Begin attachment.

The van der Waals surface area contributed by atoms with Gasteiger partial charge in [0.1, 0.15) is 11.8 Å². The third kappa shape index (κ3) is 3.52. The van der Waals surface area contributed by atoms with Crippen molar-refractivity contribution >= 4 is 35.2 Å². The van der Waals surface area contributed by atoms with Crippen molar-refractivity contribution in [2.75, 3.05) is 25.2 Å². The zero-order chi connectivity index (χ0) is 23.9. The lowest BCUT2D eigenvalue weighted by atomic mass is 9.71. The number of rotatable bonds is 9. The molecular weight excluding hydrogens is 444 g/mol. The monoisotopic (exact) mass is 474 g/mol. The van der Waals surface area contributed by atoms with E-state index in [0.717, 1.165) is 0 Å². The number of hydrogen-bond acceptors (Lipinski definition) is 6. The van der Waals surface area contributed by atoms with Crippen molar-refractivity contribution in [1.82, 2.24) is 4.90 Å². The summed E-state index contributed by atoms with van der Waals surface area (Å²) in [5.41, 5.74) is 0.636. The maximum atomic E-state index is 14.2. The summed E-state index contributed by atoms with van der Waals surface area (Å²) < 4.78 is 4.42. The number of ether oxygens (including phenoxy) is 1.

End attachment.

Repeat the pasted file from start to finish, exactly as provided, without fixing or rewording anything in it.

The van der Waals surface area contributed by atoms with Gasteiger partial charge in [0.1, 0.15) is 11.8 Å². The third kappa shape index (κ3) is 3.52. The van der Waals surface area contributed by atoms with Crippen molar-refractivity contribution >= 4 is 35.2 Å². The van der Waals surface area contributed by atoms with Crippen molar-refractivity contribution in [2.75, 3.05) is 25.2 Å². The zero-order chi connectivity index (χ0) is 23.9. The lowest BCUT2D eigenvalue weighted by atomic mass is 9.71. The number of rotatable bonds is 9. The molecular weight excluding hydrogens is 444 g/mol. The monoisotopic (exact) mass is 474 g/mol. The van der Waals surface area contributed by atoms with E-state index in [0.717, 1.165) is 0 Å². The number of hydrogen-bond acceptors (Lipinski definition) is 6. The van der Waals surface area contributed by atoms with Crippen molar-refractivity contribution in [1.82, 2.24) is 4.90 Å². The summed E-state index contributed by atoms with van der Waals surface area (Å²) in [5.41, 5.74) is 0.636. The maximum atomic E-state index is 14.2. The summed E-state index contributed by atoms with van der Waals surface area (Å²) < 4.78 is 4.42. The number of ether oxygens (including phenoxy) is 1.